bible versionslg

Tools of the Devil? or, What’s the Best Bible Translation?

by Craig A. Smith, Ph.D. I remember a campus minister friend of mine who once had a family offer to support his ministry entirely, meaning that he could forget the time-consuming task of raising support and keeping in regular touch with supporters from all…



The Right Tools

In our recent pastors conference in Zimbabwe, Dr. Craig Smith shared about the tools for Biblical interpretation.  He didn’t teach Greek or Hebrew.  He didn’t teach about using various commentaries and dictionaries and a plethora of outside resources. …


Green Tractor

Harvesting the Fruit of God’s Word: Part III: Tools for the Harvest

Growing up in the farmland of Ohio, I was no stranger to farm machinery. Although our family did not own a farm, our home was bordered on two sides by cornfields where we as kids often sat on tin pails and watched the tractors, harvesters, and combines work…


Welcome back to Bible Basics.  In today’s edition we’re going to be asking the question, “Which translation of the Bible should I be studying?”

In the 1380’s, John Wycliff produced the first English edition of the Bible.  Since then, there have been more than 900 full or partial English translations of the Bible.  So which one is the best?

Now, I’m going to give you a definitive answer to that question, but some of you aren’t going to like it.  Here it is:  the best translation of the Bible is the one that you will read.

It doesn’t really matter how technically accurate a translation is if you can’t understand it or be engaged by it.  If you’re not spending any time reading the Bible because you can’t follow its language, then it doesn’t really matter which translation you’re not reading, does it?  So, the best translation is the one that you can – and will – read and understand.

Now let me swing around the other direction and say this:  for certain purposes, some translations are definitely better than others.  Very idiomatic translations like The Message might read smoothly, but they’re not very technically precise translations.  So, for casual reading purposes, The Message Bible might be good, but I wouldn’t recommend using it as a study Bible.  On the other hand, more “literal” or “word for word” translations like the New American Standard or the English Standard Bible are good for careful study, but they have a tendency to feel stiff and unnatural to modern English speakers, so a lot of people find it difficult to read those devotionally.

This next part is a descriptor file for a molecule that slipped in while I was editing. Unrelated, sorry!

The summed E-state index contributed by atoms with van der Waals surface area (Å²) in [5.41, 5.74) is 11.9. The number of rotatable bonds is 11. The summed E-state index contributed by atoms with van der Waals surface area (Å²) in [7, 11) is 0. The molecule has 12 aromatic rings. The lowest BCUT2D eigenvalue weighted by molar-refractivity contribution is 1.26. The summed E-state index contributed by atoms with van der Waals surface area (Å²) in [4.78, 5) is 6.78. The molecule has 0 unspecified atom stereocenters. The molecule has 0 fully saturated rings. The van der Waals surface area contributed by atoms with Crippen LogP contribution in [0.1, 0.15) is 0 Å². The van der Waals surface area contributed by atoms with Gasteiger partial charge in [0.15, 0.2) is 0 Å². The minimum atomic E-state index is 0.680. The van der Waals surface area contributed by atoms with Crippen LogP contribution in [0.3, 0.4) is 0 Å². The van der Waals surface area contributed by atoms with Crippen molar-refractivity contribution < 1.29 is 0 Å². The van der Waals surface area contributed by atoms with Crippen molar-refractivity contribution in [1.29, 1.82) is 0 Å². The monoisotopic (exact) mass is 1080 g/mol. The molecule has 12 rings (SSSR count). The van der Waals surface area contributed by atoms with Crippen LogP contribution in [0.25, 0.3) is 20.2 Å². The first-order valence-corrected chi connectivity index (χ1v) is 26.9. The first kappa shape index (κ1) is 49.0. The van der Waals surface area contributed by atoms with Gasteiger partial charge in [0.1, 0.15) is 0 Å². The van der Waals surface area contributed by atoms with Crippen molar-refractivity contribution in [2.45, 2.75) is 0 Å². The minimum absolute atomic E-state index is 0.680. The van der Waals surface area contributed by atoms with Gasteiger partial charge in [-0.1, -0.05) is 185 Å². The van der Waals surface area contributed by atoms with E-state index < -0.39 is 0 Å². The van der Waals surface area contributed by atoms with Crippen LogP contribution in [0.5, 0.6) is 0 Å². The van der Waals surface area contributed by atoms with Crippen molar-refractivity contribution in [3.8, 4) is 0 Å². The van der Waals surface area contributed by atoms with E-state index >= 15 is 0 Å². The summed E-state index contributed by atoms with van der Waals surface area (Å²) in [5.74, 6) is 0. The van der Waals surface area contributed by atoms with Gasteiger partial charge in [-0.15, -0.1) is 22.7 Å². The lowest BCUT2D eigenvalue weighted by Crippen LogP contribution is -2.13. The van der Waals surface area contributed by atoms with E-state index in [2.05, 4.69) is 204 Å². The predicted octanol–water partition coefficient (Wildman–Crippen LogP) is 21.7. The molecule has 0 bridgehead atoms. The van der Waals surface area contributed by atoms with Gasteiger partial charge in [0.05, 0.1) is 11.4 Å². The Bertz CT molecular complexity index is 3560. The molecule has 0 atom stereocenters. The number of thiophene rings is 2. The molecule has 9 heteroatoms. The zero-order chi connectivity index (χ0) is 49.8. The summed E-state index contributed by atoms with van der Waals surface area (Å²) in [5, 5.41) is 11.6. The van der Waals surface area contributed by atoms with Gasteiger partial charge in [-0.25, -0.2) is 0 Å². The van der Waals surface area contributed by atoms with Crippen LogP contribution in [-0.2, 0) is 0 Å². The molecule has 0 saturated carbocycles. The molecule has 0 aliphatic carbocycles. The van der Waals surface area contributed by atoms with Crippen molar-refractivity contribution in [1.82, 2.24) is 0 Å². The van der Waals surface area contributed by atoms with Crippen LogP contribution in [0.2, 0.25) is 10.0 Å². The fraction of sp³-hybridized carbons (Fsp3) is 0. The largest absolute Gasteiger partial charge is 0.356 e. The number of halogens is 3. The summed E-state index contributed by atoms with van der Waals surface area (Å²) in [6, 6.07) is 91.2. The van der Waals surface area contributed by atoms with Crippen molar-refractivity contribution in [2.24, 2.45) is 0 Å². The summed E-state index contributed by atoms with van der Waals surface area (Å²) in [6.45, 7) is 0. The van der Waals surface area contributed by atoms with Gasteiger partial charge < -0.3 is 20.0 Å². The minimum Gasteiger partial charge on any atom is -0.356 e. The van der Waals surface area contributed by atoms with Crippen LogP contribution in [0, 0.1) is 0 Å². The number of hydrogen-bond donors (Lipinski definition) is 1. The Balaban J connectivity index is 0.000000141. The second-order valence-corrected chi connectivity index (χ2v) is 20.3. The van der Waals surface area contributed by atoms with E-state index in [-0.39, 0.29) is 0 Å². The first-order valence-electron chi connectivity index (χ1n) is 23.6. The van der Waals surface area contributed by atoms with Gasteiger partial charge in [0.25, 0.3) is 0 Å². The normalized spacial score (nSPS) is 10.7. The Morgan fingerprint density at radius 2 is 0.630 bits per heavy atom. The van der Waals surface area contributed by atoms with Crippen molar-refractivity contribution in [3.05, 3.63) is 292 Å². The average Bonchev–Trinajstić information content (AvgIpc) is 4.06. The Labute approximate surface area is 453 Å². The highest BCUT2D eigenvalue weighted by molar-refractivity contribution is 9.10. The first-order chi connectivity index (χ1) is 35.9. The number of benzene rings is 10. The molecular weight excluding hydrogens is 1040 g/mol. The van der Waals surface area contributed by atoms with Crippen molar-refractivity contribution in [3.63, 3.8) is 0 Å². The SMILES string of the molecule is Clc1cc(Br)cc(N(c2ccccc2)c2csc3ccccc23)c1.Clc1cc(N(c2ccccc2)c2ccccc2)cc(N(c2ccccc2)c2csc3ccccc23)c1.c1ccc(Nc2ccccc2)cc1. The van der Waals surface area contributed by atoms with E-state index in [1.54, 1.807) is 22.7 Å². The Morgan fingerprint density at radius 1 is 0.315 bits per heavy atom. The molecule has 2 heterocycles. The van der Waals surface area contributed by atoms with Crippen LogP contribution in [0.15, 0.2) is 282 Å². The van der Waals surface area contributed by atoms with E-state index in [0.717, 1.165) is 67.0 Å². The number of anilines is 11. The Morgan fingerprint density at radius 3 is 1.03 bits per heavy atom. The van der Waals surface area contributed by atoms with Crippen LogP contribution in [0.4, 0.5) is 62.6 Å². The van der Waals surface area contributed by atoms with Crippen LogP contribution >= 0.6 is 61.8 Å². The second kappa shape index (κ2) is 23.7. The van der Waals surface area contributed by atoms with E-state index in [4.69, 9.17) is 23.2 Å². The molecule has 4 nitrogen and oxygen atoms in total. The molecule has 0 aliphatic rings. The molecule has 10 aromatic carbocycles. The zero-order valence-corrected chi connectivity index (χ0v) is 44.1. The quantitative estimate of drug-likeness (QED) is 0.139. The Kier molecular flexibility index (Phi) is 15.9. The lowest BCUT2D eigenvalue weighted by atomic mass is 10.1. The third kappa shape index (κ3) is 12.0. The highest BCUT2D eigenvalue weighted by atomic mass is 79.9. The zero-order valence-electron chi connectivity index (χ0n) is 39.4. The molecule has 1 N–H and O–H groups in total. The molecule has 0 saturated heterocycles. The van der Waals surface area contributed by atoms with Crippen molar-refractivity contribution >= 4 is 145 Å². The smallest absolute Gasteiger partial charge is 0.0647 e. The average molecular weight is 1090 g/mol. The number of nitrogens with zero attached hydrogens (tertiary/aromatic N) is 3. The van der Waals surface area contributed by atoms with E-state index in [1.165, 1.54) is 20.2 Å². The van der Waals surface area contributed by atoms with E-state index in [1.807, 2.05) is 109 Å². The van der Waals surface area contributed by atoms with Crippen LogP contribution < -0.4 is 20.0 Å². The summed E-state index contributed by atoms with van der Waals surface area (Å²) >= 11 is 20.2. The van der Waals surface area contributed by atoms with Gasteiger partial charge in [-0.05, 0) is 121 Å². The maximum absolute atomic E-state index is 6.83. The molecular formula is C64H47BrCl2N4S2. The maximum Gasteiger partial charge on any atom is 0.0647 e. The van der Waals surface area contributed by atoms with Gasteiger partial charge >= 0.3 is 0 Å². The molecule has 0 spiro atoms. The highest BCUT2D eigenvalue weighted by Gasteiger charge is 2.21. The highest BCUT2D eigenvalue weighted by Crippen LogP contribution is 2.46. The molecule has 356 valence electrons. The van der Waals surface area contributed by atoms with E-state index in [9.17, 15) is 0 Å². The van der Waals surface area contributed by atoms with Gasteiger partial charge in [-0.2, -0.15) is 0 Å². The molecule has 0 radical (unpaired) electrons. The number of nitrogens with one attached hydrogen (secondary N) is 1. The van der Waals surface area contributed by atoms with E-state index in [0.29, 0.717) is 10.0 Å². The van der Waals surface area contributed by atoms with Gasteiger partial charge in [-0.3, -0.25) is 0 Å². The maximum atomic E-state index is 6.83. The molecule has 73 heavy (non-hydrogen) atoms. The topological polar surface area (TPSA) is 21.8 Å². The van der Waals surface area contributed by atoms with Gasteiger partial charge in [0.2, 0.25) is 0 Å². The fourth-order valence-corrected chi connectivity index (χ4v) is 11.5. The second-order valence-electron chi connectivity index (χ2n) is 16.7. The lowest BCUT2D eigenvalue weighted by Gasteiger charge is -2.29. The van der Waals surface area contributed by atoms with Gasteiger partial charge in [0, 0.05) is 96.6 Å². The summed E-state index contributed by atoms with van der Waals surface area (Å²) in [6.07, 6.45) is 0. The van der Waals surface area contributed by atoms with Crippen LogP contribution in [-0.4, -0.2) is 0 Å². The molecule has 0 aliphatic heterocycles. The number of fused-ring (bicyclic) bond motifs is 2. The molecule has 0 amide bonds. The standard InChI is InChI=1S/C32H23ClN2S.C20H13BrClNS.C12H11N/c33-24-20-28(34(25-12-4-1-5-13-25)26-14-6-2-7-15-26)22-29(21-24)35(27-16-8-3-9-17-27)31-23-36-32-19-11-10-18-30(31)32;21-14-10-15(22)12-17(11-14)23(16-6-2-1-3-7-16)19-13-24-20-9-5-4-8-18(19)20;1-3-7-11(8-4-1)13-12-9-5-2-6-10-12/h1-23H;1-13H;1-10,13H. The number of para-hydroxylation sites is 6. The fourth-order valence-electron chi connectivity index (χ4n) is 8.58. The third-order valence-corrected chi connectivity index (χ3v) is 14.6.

Ok, but aren’t word-for-word translations better for studying?  Not necessarily.  Supposedly word-for-word translations are sometimes held up as the ideal standard, but there are times when word-for-word translations actually obscure the original meaning of a biblical passage.   

For example, 1 Kings 2:10 says “then David slept with his fathers”…that’s the literal, word-for-word translation.  But what that means is that David died. 

Or how about this:  1 Peter 3:4 tells women that their beauty should come from “the hidden of the heart man”…that’s the literal, word-for-word translation, but what it means is that their inmost self should be pleasing before God.

So literal, word-for-word translations might sound like a great idea, but in fact they don’t exist.  It’s often the case that translating something clearly from Greek into English just requires a few more words.  You might be interested to know that the original Greek New Testament contains about 139,000 words but the NIV contains 175,000…about 26,000 more than in the original Greek.  But some people will say, “Well, yeah, but the NIV isn’t word-for-word like the King James or the New American Standard”.  Right.  Listen, the King James Version has 180,000 words and the New American Standard has 182,000…that’s 5,000 and 7,000 more words than the NIV, so the idea that those translations are more word-for-word just isn’t true. 

We need to stop getting hung up which English translation is the “best” and understand that different translations serve different purposes…and sometimes, that different translations connect to different people.  The important thing is to actually start reading and understanding the Bible.